motion for Rule 56(d) relief, again with no supporting
memorandum. Doc. #38.
February 9, 2017, Ellis and Hardrict filed a “Combined
Response” to Bright's three motions. Doc. #39. The
next day, Ellis and Hardrict filed a “corrected”
response. Doc. #40. Bright replied to the combined response
on February 21, 2017. Doc. #42.
February 22, 2017, Chandler and the District filed a combined
motion to dismiss “and/or” for judgment on the
pleadings. Doc. #43. The following day, Chandler and the
District filed separate “amended” motions seeking
the same relief. Doc. #45; Doc. #47. Bright filed a combined
response to the amended motions to dismiss on March 30, 2017.
Doc. #51. On April 6, 2017, the District and Chandler filed
motions to extend the deadlines to reply to Bright's
response. Doc. #53; Doc. #54. Two days later, on April 8,
2017, before this Court could rule on the motions for
extension, both Chandler and the District replied in support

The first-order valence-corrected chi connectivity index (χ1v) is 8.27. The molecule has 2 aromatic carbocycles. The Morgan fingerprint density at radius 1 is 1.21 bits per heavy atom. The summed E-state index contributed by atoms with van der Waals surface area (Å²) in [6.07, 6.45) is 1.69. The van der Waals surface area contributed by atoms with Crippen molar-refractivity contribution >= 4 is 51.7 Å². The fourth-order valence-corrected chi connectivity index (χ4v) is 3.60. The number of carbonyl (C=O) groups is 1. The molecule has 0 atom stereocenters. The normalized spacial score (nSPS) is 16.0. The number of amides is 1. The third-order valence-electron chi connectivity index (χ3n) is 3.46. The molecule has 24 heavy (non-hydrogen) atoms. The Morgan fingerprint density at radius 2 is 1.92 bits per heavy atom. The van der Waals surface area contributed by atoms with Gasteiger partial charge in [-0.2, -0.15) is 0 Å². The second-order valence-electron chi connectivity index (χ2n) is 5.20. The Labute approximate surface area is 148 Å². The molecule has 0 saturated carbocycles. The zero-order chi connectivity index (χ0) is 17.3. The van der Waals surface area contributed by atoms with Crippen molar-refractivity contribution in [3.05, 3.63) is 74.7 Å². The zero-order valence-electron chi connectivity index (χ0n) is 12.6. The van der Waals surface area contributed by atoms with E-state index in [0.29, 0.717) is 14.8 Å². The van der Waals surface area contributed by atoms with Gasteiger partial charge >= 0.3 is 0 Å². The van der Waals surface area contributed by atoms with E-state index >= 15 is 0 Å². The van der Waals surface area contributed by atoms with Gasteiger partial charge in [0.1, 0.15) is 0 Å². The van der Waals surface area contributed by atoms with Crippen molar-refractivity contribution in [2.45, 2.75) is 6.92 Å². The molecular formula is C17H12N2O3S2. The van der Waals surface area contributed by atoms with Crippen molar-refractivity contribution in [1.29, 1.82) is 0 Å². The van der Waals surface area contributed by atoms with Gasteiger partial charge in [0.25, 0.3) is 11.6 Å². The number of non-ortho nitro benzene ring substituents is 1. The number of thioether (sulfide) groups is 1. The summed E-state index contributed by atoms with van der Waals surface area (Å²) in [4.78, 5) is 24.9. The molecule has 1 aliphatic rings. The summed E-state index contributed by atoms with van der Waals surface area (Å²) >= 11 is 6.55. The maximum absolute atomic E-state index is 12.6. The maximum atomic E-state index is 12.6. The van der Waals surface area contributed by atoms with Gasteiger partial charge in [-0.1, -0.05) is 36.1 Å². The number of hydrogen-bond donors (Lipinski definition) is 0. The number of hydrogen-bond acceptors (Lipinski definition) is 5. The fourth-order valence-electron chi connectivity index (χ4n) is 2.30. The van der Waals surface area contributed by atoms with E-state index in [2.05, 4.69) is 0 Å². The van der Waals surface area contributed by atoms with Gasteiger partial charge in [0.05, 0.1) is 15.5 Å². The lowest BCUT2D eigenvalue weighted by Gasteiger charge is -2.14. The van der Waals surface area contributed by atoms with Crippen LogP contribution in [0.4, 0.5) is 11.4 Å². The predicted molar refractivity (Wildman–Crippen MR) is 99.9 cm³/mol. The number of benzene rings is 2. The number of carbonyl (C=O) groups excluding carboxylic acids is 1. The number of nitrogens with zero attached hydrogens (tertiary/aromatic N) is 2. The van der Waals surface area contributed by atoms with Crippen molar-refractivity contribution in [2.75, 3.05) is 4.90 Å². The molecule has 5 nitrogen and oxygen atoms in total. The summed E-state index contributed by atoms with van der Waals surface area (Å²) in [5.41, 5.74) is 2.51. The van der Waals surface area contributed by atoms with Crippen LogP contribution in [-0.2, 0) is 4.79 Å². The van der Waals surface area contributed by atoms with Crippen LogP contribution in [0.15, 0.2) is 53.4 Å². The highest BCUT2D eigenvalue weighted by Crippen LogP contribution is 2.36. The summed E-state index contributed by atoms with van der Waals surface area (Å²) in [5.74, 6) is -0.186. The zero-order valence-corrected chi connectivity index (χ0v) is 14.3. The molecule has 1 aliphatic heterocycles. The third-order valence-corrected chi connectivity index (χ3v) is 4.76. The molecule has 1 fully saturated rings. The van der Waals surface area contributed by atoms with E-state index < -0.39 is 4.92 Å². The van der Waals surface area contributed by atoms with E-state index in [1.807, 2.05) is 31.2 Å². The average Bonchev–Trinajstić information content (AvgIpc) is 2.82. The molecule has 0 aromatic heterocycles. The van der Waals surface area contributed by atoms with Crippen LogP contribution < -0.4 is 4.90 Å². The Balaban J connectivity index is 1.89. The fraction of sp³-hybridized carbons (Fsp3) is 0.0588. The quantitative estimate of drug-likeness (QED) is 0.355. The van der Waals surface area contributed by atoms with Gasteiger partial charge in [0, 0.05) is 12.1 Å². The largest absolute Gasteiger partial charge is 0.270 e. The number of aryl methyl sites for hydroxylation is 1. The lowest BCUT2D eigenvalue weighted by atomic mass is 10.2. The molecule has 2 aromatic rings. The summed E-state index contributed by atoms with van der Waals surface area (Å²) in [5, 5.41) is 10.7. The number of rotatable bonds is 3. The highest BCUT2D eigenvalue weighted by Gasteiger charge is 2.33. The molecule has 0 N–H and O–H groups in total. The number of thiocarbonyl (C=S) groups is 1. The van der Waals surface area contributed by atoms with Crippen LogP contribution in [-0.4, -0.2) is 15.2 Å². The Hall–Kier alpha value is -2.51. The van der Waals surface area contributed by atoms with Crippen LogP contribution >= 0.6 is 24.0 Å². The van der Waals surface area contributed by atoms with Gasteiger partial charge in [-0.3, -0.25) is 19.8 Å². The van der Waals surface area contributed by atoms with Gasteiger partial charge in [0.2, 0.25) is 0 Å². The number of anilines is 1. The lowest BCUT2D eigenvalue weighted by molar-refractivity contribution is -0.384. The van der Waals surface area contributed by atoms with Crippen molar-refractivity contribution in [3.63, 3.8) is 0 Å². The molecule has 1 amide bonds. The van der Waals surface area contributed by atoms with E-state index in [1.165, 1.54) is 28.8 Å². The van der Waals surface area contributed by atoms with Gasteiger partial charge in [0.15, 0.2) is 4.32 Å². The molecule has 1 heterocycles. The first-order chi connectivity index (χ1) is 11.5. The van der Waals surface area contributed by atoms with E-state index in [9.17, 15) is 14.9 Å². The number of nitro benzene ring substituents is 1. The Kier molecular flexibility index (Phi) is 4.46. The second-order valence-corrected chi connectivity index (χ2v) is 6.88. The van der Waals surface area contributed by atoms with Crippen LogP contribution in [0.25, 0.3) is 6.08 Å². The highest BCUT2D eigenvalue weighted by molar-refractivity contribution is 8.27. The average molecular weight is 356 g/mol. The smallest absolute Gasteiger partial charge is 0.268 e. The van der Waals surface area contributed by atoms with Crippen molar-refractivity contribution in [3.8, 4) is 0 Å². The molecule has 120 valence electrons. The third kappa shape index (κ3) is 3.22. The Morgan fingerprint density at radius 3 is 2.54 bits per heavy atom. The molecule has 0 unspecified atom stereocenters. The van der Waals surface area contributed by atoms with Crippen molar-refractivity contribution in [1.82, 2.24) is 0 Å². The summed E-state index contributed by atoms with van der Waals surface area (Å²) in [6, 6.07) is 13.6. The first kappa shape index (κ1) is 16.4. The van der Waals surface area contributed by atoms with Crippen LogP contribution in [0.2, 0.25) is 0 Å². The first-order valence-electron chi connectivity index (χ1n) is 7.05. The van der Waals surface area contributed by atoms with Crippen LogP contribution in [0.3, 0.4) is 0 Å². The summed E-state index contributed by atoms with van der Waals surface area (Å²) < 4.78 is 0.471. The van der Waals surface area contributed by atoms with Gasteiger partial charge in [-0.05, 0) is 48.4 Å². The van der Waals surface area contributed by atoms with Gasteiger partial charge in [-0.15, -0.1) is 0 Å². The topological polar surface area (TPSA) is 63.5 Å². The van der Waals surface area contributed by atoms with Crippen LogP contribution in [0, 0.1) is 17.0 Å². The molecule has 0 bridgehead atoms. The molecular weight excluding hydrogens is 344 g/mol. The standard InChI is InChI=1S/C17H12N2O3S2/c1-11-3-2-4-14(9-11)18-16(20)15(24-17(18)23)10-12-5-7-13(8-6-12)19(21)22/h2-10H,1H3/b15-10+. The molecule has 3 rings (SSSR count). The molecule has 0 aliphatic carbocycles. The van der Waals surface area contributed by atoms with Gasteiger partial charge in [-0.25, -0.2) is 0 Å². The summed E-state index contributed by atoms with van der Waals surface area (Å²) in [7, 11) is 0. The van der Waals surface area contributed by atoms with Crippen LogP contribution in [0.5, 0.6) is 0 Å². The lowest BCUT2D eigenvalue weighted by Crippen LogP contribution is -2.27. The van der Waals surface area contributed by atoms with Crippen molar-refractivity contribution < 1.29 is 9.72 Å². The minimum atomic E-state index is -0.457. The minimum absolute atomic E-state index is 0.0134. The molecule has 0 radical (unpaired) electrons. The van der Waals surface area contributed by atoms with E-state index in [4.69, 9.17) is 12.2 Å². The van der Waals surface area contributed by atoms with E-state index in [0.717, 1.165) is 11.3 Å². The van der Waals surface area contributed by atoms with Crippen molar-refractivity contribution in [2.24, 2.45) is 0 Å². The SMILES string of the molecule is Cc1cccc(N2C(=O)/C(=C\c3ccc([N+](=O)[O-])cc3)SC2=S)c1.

of their respective motions. Doc. #55; Doc. #56.
April 10, 2017, Chandler filed a motion for summary judgment.
Doc. #57. About two weeks later, on April 25, 2016, this
Court issued an order denying the motions for extension as
moot. Doc. #59. Additionally, the order, which interpreted
the first two Rule 56(d) motions as having been mooted by the
third, denied the third motion for Rule 56(d) relief as
improperly supported. Id. Bright filed a Rule 56(d)
motion two days later seeking discovery to respond to
Chandler's motion. Doc. # 63.
19, 2017, this Court denied the Rule 56(d) motion related to
Chandler's motion for summary judgment. Doc. #68.
Approximately two weeks later, on August 4, 2017, Bright
responded in opposition to Chandler's motion for summary
judgment. Doc. #71. Chandler replied in support of his motion
on August 6, 2017.
and the District have moved to dismiss “all claims in
this matter alleged as arising under 42 U.S.C. § 1983
pursuant to Rule 12(b)(6) and/or Rule 12(c) of the Federal
Rules of Civil Procedure.” Doc. #46; Doc. 48.
general matter, 12(b)(6) relief is unavailable where a moving
party has filed a responsive pleading. Young v. City of
Houston, 599 F. App'x 553, 554 (5th Cir. 2015).
Accordingly, when, as here, a moving party files a
post-answer motion under both Rule 12(b)(6) and Rule 12(c),
the proper course is to treat the motion as made under Rule
12(c). See Dorward v. Ramirez, No. 3:09-cv-18, 2009
WL 2777880, at *3 n.4 (N.D. Tex. Aug. 28, 2009)